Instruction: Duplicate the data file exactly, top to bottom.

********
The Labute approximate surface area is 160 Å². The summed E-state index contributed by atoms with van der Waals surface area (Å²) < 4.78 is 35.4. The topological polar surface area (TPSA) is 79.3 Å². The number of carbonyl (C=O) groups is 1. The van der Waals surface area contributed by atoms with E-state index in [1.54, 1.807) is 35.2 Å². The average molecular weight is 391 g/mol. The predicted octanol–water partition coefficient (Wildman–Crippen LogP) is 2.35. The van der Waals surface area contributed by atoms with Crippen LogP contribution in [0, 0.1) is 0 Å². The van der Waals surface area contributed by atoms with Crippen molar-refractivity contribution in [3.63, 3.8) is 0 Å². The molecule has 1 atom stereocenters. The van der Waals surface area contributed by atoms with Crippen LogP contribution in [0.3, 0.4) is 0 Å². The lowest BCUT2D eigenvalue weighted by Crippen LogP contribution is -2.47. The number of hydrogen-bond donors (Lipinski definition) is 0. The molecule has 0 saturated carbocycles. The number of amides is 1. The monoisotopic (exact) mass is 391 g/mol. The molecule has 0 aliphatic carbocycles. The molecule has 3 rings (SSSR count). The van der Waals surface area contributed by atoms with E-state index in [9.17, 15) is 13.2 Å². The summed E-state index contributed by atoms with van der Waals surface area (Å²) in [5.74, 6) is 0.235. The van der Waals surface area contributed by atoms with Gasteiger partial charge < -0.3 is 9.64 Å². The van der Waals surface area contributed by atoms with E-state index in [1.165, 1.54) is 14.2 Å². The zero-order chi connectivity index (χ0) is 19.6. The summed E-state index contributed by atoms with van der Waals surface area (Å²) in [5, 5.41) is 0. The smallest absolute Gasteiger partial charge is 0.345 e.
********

The Labute approximate surface area is 160 Å². The summed E-state index contributed by atoms with van der Waals surface area (Å²) < 4.78 is 35.4. The topological polar surface area (TPSA) is 79.3 Å². The number of carbonyl (C=O) groups is 1. The van der Waals surface area contributed by atoms with E-state index in [1.54, 1.807) is 35.2 Å². The average molecular weight is 391 g/mol. The predicted octanol–water partition coefficient (Wildman–Crippen LogP) is 2.35. The van der Waals surface area contributed by atoms with Crippen LogP contribution in [0, 0.1) is 0 Å². The van der Waals surface area contributed by atoms with Crippen molar-refractivity contribution in [3.63, 3.8) is 0 Å². The molecule has 1 atom stereocenters. The van der Waals surface area contributed by atoms with Crippen LogP contribution in [0.3, 0.4) is 0 Å². The lowest BCUT2D eigenvalue weighted by Crippen LogP contribution is -2.47. The number of hydrogen-bond donors (Lipinski definition) is 0. The molecule has 0 saturated carbocycles. The number of amides is 1. The monoisotopic (exact) mass is 391 g/mol. The molecule has 0 aliphatic carbocycles. The molecule has 3 rings (SSSR count). The van der Waals surface area contributed by atoms with E-state index in [9.17, 15) is 13.2 Å². The summed E-state index contributed by atoms with van der Waals surface area (Å²) in [5.74, 6) is 0.235. The van der Waals surface area contributed by atoms with Gasteiger partial charge < -0.3 is 9.64 Å². The van der Waals surface area contributed by atoms with E-state index in [1.165, 1.54) is 14.2 Å². The zero-order chi connectivity index (χ0) is 19.6. The summed E-state index contributed by atoms with van der Waals surface area (Å²) in [5, 5.41) is 0. The smallest absolute Gasteiger partial charge is 0.345 e.